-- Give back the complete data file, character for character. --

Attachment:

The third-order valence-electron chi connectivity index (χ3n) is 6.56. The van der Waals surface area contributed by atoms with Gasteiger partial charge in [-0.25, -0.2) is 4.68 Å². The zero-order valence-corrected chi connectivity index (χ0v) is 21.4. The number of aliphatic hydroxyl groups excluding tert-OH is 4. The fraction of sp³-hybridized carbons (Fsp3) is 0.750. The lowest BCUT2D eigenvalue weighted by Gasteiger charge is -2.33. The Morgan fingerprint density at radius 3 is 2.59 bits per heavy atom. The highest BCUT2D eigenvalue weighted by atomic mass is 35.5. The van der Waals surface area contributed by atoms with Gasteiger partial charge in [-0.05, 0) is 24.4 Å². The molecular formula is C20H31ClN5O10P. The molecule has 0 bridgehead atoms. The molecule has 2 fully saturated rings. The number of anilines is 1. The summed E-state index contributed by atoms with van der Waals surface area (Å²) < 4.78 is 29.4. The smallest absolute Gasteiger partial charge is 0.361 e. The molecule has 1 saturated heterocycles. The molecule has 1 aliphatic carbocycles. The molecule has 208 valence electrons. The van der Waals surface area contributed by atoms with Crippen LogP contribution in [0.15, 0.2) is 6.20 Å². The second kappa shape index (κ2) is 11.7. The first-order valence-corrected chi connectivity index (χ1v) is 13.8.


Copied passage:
The third-order valence-electron chi connectivity index (χ3n) is 6.56. The van der Waals surface area contributed by atoms with Gasteiger partial charge in [-0.25, -0.2) is 4.68 Å². The zero-order valence-corrected chi connectivity index (χ0v) is 21.4. The number of aliphatic hydroxyl groups excluding tert-OH is 4. The fraction of sp³-hybridized carbons (Fsp3) is 0.750. The lowest BCUT2D eigenvalue weighted by Gasteiger charge is -2.33. The Morgan fingerprint density at radius 3 is 2.59 bits per heavy atom. The highest BCUT2D eigenvalue weighted by atomic mass is 35.5. The van der Waals surface area contributed by atoms with Gasteiger partial charge in [-0.05, 0) is 24.4 Å². The molecular formula is C20H31ClN5O10P. The molecule has 0 bridgehead atoms. The molecule has 2 fully saturated rings. The number of anilines is 1. The summed E-state index contributed by atoms with van der Waals surface area (Å²) < 4.78 is 29.4. The smallest absolute Gasteiger partial charge is 0.361 e. The molecule has 1 saturated heterocycles. The molecule has 1 aliphatic carbocycles. The molecule has 208 valence electrons. The van der Waals surface area contributed by atoms with Crippen LogP contribution in [0.15, 0.2) is 6.20 Å². The second kappa shape index (κ2) is 11.7. The first-order valence-corrected chi connectivity index (χ1v) is 13.8.